By MIKE GUDGELL and MARK
MOONEY BAGHDAD Jan. 16, 2009
The first ATMs have opened in Iraq since the invasion five years ago -- an
encouraging factoid contained in a new by-the-numbers Defense Department report
about progress in the country.
In fact, there are now 20 ATMs in Baghdad, where the banking system was so devastated a few
years ago that the United States had to fly in pallets stacked with dollars to
pay government employees. Some restaurants even accept credit cards these days.
The details about the ATMs and what is hailed as Iraq's move "into the
electronic banking age" is tucked into a 58-page quarterly report the Defense
Department submitted to Congress this week.
The document, Measuring Stability and Security in Iraq, is an accountant's
version of Iraq. Nearly every paragraph has a number in it and the numbers that
caught the media's immediate attention are those concerning war and death: Civilian deaths are down 63
percent and the number of roadside bombs are down 44 percent -- though
assassinations are up.
But other figures in the report give an inkling about life in the shattered country. Many of those indicate that pieces are
slowly being put back together.
One notable piece of data: There hasn't been a blackout of the national grid
"The Iraqi government continues to manage the electricity sector with
increased effectiveness," the report states.
Even more remarkable is the indication that the insurgency has pretty much
stopped blowing up the towers that carry power lines.
"Improved security has nearly eliminated interdictions," the report says. "In
September 2008, sand storms knocked down several towers and the Ministry of
Electricity had crews on-site within 24 hours to begin repairs." No blackouts
doesn't mean power 24-7, but the report is pleased to note that on average, the
grid is providing power 14 hours a day, a big step for a country that has been
largely running on private generators in recent years.
That 14-hour figure is an average, however. The allocation of power comes and
goes depending on the political or ethnic composition of each area or, often,
who pays the biggest bribe.
Daily power can be as little as four hours and the roar of private generators
remains the constant background noise of Baghdad.
Most observers don't see a significant improvement in the country's energy
situation until 2014.
The country's first new hospital in 22 years opened in Basra. And the number
of Iraqi doctors coming home is on the rise. Only 200 returned to Iraq in 2007,
but in 2008 the pace picked up to about 80 a month -- so that more than 800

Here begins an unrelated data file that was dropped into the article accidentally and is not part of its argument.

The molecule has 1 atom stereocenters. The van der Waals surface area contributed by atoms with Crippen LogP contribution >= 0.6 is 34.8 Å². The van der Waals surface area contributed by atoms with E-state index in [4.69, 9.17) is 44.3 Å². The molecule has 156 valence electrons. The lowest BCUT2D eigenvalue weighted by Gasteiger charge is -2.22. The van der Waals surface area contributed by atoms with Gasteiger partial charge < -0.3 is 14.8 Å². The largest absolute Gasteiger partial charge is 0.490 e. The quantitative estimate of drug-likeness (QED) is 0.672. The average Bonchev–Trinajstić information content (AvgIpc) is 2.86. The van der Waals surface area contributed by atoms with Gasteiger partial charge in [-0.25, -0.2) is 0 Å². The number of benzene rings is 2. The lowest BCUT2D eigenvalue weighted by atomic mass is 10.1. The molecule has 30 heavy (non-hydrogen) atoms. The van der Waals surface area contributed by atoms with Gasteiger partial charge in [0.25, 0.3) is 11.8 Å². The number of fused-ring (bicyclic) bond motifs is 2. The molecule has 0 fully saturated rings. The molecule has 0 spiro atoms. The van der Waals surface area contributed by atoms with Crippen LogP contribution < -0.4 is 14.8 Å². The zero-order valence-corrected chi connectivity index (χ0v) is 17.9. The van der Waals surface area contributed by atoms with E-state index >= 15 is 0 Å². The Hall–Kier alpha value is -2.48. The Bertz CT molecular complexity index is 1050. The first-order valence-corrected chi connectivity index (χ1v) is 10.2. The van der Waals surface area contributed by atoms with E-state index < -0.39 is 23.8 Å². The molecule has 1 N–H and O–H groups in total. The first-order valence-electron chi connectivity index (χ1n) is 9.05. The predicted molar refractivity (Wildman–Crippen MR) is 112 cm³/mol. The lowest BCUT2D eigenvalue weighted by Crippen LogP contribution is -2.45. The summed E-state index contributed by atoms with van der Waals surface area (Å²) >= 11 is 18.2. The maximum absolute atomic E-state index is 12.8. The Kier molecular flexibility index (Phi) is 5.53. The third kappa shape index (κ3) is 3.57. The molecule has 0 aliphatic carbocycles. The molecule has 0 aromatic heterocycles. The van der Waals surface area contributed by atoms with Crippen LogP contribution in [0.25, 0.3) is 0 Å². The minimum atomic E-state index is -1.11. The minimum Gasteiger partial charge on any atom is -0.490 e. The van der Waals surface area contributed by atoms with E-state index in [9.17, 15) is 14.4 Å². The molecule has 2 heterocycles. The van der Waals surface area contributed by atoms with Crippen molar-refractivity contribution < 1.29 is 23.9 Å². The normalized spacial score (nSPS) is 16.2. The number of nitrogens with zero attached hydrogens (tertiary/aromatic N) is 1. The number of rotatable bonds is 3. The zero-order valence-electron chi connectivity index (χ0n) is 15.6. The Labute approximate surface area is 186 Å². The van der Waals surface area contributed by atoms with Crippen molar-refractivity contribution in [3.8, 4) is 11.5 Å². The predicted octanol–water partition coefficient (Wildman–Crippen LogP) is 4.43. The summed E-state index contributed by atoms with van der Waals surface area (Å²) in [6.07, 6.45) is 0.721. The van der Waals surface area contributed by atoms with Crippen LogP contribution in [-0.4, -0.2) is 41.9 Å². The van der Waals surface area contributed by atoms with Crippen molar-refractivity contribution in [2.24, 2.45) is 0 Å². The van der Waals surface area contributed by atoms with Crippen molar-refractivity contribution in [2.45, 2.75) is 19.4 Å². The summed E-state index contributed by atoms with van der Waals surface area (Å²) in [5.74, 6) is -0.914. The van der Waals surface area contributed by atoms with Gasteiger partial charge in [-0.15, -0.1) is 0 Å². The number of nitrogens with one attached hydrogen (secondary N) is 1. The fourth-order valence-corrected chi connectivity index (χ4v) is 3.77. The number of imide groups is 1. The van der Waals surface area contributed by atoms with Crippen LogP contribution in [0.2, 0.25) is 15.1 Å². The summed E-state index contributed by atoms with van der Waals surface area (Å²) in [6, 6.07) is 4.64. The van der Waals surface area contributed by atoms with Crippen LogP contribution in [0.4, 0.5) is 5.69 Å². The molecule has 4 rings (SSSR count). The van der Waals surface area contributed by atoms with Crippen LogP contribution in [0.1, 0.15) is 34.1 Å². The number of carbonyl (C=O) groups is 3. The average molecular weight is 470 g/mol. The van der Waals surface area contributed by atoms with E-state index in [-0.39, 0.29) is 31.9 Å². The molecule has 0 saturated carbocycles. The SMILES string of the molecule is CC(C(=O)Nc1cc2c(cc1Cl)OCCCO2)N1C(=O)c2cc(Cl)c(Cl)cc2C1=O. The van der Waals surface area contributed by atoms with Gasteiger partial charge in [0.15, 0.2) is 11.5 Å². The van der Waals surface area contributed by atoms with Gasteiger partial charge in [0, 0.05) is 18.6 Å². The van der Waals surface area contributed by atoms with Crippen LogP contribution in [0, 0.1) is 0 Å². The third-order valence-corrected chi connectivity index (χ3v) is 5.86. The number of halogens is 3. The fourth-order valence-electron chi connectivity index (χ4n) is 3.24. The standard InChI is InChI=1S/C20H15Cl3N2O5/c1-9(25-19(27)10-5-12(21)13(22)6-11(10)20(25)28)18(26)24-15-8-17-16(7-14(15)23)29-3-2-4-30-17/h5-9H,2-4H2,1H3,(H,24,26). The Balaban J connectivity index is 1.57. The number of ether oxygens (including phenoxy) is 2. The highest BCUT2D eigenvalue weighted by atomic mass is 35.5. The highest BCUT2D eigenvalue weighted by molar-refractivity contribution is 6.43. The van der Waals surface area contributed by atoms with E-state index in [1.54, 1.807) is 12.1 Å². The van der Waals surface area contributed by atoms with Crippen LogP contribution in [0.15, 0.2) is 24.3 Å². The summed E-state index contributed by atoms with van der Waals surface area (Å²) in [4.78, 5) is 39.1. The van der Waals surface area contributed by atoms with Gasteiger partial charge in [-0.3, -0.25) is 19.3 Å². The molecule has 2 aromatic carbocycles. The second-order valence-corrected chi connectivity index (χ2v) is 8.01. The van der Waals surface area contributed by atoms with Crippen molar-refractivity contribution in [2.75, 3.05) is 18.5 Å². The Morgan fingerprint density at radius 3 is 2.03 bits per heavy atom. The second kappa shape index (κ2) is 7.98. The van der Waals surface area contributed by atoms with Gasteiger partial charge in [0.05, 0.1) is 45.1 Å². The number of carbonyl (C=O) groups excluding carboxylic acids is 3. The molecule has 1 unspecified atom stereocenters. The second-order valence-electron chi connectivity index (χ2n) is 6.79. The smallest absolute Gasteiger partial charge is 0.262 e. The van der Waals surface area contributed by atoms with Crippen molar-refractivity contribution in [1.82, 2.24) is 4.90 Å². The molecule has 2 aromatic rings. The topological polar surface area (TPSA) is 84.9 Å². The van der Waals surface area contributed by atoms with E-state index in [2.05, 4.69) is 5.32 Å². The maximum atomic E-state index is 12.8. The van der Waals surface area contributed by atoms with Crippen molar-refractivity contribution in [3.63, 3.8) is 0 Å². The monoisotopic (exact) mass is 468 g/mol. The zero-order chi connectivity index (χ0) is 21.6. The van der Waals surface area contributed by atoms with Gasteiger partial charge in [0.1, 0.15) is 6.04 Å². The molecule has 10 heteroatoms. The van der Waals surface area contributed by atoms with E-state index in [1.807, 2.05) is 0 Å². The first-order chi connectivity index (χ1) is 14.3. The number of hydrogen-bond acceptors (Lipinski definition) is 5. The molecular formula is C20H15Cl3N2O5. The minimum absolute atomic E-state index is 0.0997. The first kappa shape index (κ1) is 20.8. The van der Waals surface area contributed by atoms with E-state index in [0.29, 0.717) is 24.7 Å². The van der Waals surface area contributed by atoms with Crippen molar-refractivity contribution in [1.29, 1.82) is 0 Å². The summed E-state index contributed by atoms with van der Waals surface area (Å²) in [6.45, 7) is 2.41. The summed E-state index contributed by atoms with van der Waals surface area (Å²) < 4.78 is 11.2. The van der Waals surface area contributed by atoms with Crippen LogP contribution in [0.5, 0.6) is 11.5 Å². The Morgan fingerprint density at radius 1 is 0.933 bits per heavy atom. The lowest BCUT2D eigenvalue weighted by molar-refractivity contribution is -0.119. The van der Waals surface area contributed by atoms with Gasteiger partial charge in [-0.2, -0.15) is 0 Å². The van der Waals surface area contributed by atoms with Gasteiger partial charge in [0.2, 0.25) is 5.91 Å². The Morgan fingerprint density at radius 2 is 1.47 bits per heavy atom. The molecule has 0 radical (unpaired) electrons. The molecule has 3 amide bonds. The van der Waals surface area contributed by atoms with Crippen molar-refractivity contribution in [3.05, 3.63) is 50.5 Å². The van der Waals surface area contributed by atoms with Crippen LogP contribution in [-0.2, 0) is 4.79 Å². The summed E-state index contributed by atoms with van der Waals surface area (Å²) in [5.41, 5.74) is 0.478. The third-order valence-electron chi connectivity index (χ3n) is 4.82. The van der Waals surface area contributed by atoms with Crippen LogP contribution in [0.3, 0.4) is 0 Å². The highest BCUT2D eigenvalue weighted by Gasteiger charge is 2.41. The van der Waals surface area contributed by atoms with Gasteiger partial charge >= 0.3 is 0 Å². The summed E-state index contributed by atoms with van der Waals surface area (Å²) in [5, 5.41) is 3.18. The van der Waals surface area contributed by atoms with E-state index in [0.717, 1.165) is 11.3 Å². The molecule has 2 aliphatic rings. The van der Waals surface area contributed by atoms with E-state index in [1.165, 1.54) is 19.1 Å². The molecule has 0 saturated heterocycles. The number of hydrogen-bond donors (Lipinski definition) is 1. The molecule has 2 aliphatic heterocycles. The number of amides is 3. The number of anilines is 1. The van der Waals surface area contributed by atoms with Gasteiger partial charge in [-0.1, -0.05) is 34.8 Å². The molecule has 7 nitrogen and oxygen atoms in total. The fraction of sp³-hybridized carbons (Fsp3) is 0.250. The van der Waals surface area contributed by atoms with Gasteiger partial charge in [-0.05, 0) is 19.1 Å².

badly needed doctors returned to Iraq last year.
Disheartening Trend: More Female Suicide Bombers
Much of the country was a no-fly zone for years. Even President Bush had to
fly into Baghdad in a twisting corkscrew pattern two years ago to avoid being a
target for insurgents.
But Iraqi air travel is enjoying a boomlet. There are now twice-weekly
flights between Baghdad and the northern city of Mosul, and Najaf Airport was
opened to commercial flights last November.
Not all of the numbers are encouraging and some are disheartening.
While violence may be down overall, techniques for attacks continue to
The Iraqi government "faces increased demand for female security personnel
because of the large increase in female suicide bombings -- 41 women have
carried out suicide attacks this year," it says.
As a consequence, 1,000 women have been recruited into the Daughters of Iraq,
a security force. The report notes in an aside, however, "Female police and
volunteers face substantial hurdles to gain societal acceptance."
Perhaps most welcome to Iraqis is the plunge in non-war related deaths -- a
figure that any police commissioner in the U.S. would welcome: "Murders have
decreased 98 percent," the report says.
Water and sewage services actually are deteriorating, despite the billions
spent on new water treatment facilities.
"National polling indicates that 64 percent of Iraqis can get safe clean
drinking water at least some of the time," the report says. "This is down seven
percentage points from November 2007."
And in a blow to quality of life, it found that "only 39 percent of Iraqis
state that they have a working sewage disposal system at least some of the time,
down nine percentage points from November 2007."
With the decline of violence, there is a rise in expectations, putting
additional pressure on the Iraqi government to improve sanitation, electricity,
sewage, water, street cleaning and other staples of a functioning government.
While the world, and most Iraqis, see the country as a dangerous war zone,
one statistic found that the closer to home, the better the situation looked.
"Research conducted in October 2008 reveals that 76 percent of Iraqis
described the security situation in their neighborhoods as calm," the report